Where Single Moms Are the Norm ; Though Teen Pregnancy Is Down, Single Women Account for 2 in 3 Births in Several Large US Cities

By Laurent Belsie writer of The Christian Science Monitor | The Christian Science Monitor, December 27, 2001 | Go to article overview

Where Single Moms Are the Norm ; Though Teen Pregnancy Is Down, Single Women Account for 2 in 3 Births in Several Large US Cities


Laurent Belsie writer of The Christian Science Monitor, The Christian Science Monitor


The United States has seen a welcome fall in teen pregnancies and a leveling off of out-of-wedlock births, but the rates remain at crisis levels in many cities.

In eight of America's 40 largest cities, unmarried women give birth to more than 3 out of every 5 children - roughly twice the national average. And it's happening in poor urban areas already struggling with other social and economic problems.

Researchers have gained some insight into what helps reduce teen pregnancy, but they don't yet know what programs, if any, can influence women in their twenties. These older women, recent census figures show, account for two-thirds of out-of-wedlock births.

But time is running out to find out. Next year, Congress must reauthorize the 1996 welfare-reform act that made reducing nonmarital births a top priority. While several experiments are under way, they're barely old enough to evaluate properly.

"I don't think there's a lot of known information about what works," says Andrea Kane, outreach coordinator for the Brookings Institution's welfare-reform initiative in Washington.

The attention is long overdue. Out-of-wedlock births have skyrocketed in the past half-century. In 1940, only 3.8 percent of American women were not married when they gave birth. By 1994, that rate had climbed to 32.6 percent. Since then, the rate has hovered around 33 percent, although it remains alarmingly high in some cities, according to census data released last month.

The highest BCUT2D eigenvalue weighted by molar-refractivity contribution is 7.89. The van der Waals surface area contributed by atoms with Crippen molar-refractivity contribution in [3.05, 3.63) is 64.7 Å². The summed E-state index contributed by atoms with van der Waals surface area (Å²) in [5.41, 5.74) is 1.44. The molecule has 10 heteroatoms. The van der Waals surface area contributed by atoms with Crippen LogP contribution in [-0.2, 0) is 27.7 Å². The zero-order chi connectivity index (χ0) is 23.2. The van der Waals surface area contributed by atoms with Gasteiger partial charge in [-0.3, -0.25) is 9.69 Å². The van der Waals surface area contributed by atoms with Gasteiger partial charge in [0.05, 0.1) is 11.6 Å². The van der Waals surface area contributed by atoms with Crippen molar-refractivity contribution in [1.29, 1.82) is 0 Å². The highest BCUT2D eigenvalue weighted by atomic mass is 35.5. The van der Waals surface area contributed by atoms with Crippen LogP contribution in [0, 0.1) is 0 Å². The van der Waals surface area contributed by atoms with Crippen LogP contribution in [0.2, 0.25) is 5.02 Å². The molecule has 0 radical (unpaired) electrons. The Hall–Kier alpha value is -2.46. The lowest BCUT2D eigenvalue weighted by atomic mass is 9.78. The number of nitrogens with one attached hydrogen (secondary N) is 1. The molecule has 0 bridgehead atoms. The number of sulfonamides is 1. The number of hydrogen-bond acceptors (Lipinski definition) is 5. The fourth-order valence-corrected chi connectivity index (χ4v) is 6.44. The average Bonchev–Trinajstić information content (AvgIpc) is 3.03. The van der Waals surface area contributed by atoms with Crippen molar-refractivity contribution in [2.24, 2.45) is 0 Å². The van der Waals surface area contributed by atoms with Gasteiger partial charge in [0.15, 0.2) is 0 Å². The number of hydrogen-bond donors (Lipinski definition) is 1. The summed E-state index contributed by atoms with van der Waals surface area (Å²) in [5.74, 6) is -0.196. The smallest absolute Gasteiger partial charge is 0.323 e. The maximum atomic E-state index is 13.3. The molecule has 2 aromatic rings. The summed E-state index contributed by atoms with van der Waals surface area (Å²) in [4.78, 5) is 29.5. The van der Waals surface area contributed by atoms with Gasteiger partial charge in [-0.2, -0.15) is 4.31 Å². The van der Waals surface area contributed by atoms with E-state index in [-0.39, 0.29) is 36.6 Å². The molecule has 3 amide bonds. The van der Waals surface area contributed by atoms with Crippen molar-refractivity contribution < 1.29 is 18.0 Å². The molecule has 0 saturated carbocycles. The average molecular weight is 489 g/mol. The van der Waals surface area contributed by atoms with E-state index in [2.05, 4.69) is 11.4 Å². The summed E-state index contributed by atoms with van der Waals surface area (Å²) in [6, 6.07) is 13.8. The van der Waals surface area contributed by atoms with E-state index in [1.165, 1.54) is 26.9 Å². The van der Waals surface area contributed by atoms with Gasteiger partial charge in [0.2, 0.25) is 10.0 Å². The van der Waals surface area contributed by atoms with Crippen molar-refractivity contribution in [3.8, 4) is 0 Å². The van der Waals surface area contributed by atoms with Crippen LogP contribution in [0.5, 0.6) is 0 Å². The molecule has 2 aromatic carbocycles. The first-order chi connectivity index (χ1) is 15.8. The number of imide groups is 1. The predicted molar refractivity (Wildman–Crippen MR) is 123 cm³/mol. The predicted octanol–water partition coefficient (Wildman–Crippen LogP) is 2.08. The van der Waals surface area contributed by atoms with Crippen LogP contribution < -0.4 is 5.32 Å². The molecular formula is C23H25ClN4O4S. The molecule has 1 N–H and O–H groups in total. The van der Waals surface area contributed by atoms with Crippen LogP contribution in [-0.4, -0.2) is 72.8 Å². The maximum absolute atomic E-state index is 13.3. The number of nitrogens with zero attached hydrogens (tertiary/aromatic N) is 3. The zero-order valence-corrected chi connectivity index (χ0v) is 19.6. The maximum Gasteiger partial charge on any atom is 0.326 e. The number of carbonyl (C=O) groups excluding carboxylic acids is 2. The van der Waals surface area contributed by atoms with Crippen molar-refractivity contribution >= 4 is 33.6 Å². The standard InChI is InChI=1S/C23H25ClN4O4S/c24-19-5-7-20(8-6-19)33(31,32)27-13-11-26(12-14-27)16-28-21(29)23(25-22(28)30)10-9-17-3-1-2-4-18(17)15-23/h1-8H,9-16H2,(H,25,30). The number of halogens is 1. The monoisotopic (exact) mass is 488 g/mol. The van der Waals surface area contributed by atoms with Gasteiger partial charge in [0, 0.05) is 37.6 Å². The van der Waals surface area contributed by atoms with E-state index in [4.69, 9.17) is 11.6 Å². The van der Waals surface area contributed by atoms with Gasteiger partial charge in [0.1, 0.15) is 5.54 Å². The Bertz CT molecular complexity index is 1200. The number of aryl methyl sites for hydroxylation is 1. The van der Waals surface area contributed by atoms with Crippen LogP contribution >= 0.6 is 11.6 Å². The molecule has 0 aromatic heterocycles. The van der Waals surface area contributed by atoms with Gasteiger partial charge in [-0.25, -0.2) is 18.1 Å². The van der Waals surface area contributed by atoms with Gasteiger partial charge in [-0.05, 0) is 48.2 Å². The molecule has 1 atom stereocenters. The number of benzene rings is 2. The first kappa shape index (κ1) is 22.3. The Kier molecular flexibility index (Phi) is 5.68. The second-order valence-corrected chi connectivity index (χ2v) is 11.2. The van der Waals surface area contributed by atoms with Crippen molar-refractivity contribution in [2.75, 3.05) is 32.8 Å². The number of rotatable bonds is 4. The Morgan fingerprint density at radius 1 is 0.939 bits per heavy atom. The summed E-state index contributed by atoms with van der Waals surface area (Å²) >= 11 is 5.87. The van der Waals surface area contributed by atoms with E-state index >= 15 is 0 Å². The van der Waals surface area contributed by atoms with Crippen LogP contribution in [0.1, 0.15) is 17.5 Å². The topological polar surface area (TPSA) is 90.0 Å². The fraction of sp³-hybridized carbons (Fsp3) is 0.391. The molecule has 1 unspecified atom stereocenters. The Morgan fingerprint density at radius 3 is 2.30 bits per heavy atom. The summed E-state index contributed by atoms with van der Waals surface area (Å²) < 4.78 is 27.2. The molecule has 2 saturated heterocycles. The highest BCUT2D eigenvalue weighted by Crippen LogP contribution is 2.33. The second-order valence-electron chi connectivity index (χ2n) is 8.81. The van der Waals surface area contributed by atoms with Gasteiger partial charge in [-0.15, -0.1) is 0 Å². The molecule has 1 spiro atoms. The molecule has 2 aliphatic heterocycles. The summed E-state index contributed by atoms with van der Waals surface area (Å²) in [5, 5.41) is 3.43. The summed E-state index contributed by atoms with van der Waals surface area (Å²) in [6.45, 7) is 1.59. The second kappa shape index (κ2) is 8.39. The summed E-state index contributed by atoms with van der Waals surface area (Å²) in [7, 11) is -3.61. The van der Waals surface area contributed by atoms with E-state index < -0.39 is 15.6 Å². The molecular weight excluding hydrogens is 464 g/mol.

Take Baltimore. More than 3 out of 4 residents who gave birth there in the past 12 months were unmarried, according to census estimates. That was tops among America's 40 largest cities and three times the rate of Austin, Texas, and San Francisco, which ranked near the bottom of the list.

Income and education levels probably explain much of the difference, experts suggest. For example, Baltimore ranks among the 10 large cities with the lowest median household incomes and the smallest share of residents with college degrees, according to census estimates. Austin and San Francisco rank near the top in both categories.

Baltimore also has one of the highest proportions of African- American residents. Historically, unmarried black women have given birth at much higher rates than unmarried whites, demographers point out. While that rate has fallen dramatically since 1970 - and risen even more dramatically for whites - African-American women are still twice as likely to give birth out of wedlock than are their white counterparts, according to a study last year for the National Center for Health Statistics.

Marital prospects

In all, 7 of the top 10 cities for out-of-wedlock births also rank in the 10 cities with the highest percentages of black residents, according to census data. …

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